charter

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Charter

A grant from the government of ownership rights in land to a person, a group of people, or an organization such as a corporation.

A basic document of law of a Municipal Corporation granted by the state, defining its rights, liabilities, and responsibilities of self-government.

A document embodying a grant of authority from the legislature or the authority itself, such as a corporate charter.The leasing of a mode of transportation, such as a bus, ship, or plane. A charter-party is a contract formed to lease a ship to a merchant in order to facilitate the conveyance of goods.

charter

n. the name for Articles of Incorporation in some states, as in a corporate charter.

charter

(Declaration of rights), noun announcement, constitution, decree, official announcement, proclamation, promulgation, pronouncement, public announcement, public statement, publication, writing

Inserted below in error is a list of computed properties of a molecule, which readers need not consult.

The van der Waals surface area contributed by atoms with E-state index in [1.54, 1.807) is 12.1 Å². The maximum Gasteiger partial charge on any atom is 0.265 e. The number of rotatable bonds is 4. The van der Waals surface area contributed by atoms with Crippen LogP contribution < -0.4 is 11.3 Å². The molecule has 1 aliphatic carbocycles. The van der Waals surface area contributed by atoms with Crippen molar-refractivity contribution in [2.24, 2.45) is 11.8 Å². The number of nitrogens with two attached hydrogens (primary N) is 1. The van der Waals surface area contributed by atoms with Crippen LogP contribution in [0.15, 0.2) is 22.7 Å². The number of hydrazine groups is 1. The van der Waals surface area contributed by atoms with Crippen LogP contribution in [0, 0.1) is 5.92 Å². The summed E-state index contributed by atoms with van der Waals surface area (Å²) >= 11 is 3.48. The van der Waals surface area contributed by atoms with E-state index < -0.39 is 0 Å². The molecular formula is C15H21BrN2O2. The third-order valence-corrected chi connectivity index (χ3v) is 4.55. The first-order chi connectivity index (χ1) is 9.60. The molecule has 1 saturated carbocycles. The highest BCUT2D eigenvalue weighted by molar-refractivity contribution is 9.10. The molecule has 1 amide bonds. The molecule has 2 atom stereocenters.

Associated concepts: amendment of a charter, amendment to a charter, articles of incorporation, charter of a foreign corporation, charter of a municipal corporation, charter of an association, corporate charter, county charter, municipal charter, partnership charter, reform a charter, repeal of a charter, special charter, state charter

charter

(License), noun authority, certificate, certifiiate of permission, dispensation, express permission, grant, imprimatur, instrument, muniment, official docuuent, patent, permit, written permission
Associated concepts: chartered bank, chartered by law, exxiration of a charter, renewal of a charter

charter